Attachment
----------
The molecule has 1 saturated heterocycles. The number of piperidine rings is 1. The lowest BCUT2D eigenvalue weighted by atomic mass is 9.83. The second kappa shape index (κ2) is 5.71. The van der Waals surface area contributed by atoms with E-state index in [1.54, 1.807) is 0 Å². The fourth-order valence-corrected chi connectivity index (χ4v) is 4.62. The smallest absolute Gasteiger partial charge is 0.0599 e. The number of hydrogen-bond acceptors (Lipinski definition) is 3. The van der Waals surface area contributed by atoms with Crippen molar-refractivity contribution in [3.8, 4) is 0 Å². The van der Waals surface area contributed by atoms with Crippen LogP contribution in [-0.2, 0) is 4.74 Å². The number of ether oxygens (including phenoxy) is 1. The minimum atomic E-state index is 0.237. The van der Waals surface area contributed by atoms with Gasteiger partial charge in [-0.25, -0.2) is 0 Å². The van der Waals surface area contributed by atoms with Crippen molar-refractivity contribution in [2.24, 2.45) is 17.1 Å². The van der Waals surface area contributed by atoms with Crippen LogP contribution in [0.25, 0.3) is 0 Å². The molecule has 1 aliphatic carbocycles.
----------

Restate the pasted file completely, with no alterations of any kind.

The molecule has 1 saturated heterocycles. The number of piperidine rings is 1. The lowest BCUT2D eigenvalue weighted by atomic mass is 9.83. The second kappa shape index (κ2) is 5.71. The van der Waals surface area contributed by atoms with E-state index in [1.54, 1.807) is 0 Å². The fourth-order valence-corrected chi connectivity index (χ4v) is 4.62. The smallest absolute Gasteiger partial charge is 0.0599 e. The number of hydrogen-bond acceptors (Lipinski definition) is 3. The van der Waals surface area contributed by atoms with Crippen molar-refractivity contribution in [3.8, 4) is 0 Å². The van der Waals surface area contributed by atoms with Crippen LogP contribution in [-0.2, 0) is 4.74 Å². The number of ether oxygens (including phenoxy) is 1. The minimum atomic E-state index is 0.237. The van der Waals surface area contributed by atoms with Gasteiger partial charge in [-0.25, -0.2) is 0 Å². The van der Waals surface area contributed by atoms with Crippen molar-refractivity contribution in [2.24, 2.45) is 17.1 Å². The van der Waals surface area contributed by atoms with Crippen LogP contribution in [0.25, 0.3) is 0 Å². The molecule has 1 aliphatic carbocycles.